I went upstairs and turned on KFYR. And for some reason, I decided this was the perfect chance to move the Lego table and bookshelves in Adam's room. I needed a few minutes to process. My mom called and said that the fire was on the UMary hill, about 2 miles south of us. "Still far away," she said. I went out on the upstairs lanai and the thick smoke clouded everything past the trees of the pasture behind us. The wind was blowing steadily and strongly to the northwest, right toward us.
That's when I packed the go bags. I told the kids, as calmly and even-voiced as possible, that the fire was nearby and the wind was blowing our direction. Once the bags were packed, I put on my shoes. That's when Gracey said, "Mom, are we gonna leave?" I shrugged.
5pm. I called my husband and asked if there was anything he wanted me to be sure I packed. I piled his selections alongside mine. Laptops, safe filled with photo dvds, family movies and things like social security cards, the small jewelry box of family heirloom jewelry, our Bibles, clothes, medications.
5:30pm. I'm talking to my mom -- who is also my neighbor -- on the phone and she says, "Oh my gosh, the flames are behind the neighbor's house." I go outside and look to the southeast and can see the red-orange glow, swear I can feel the heat, and in slow motion turn to see the neighbor running with her horse away from the flames.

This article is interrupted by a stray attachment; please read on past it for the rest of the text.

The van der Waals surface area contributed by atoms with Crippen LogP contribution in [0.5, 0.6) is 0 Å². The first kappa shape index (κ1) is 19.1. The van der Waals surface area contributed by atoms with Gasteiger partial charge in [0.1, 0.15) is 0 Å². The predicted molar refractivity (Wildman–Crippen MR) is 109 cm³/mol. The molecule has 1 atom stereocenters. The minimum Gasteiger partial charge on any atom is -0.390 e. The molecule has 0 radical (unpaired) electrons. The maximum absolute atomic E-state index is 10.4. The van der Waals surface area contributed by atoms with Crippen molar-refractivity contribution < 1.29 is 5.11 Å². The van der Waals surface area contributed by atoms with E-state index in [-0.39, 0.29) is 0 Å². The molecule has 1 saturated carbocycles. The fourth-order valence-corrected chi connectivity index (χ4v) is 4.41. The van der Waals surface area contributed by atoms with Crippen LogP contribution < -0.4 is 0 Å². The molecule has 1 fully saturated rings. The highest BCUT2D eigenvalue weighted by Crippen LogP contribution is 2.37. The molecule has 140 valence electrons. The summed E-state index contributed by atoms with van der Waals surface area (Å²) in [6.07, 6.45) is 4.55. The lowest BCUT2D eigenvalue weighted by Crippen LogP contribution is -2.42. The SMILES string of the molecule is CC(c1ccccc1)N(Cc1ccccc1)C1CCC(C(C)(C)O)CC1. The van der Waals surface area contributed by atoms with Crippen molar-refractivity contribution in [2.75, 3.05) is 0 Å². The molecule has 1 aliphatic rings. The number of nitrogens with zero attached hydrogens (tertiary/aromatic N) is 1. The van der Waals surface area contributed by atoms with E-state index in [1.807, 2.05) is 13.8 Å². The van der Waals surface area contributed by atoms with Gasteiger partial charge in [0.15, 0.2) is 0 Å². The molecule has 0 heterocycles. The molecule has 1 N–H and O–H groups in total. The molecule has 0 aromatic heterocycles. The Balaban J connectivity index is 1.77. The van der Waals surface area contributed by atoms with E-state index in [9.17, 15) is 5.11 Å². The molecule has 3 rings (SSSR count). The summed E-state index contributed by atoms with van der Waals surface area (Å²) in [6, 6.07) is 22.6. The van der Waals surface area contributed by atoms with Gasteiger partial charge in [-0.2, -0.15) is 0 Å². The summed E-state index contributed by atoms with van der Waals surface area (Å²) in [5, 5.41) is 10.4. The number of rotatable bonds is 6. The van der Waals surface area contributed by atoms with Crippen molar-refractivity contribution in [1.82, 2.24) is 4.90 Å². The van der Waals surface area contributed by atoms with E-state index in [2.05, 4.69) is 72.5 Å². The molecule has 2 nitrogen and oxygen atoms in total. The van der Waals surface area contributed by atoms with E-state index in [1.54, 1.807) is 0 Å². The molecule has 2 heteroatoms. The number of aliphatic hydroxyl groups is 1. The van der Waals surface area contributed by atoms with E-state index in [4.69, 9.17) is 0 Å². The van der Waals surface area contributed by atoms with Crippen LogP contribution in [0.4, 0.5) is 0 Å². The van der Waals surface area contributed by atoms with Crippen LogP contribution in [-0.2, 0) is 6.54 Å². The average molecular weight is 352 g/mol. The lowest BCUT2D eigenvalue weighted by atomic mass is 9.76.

This thing just got real.
Back in the house, the kids are upstairs playing XBox. I call out, "Okay, guys, I think it's time to turn that off." Adam hears the catch in my voice. He knows. "Go ahead and grab your bags from upstairs and put them in the car." And that starts our loading of the cars.
5:37pm I update my Facebook status in between trips to the car:
April 14 at 5:37pm · Flames in sight. PRAY NOW!
My dad stands in our walkway, looking at the fire approaching, arguing, "they're on other side of the creek."
"Whatever, dad. It's time to go," I tell him. He goes back across the driveway. We finish loading.
Before we leave, I go to my mom's. She's frantically packing. We throw stuff into a bag. I grab her dogs and throw them into my dad's car as he goes racing by on his UTV. Towards the fire. I chase after him yelling, "It's just stuff, Dad. Leave it go. It's just a house. We have to go."
I make sure my mom is in the car and we start to go. My dad is still pulling hoses, trying to hook them to faucets. He intends to fight this fire. The kids are crying and screaming in the back seat. They're freaking out that their Pops is going to die in this stupid fire. Mama bear kicks in and as the smoke thickens around us, I know we have to go. I call Scott and tell him we're leaving. "Meet us at Wal-Mart," I say. We've never picked a meet-up place before. When the flood came, we were all home together. I didn't have to do it alone that time.
As we leave, I whisper "Thank you" to the Sheriff directing evacuees at the corner of our street. He nods solemnly. "Drive safely," he says.
I start to cry. I drive away adrenaline on high, chest tight, feeling defeated. Not knowing what will come of this. Again. Again I leave my home but this time I'm pretty sure I won't have a home to come back to when this is all over.
Yet, there's a peace. I remember God's goodness in the flood. I remember that He was with us every step of the way. And I tell myself that even in this there will be beauty. Even in this, there will be something for which we can say, "thank you." Even in this, God will use it for my good and for His glory. And even this will make me stronger. It won't defeat me. He won't let it.
To be continued...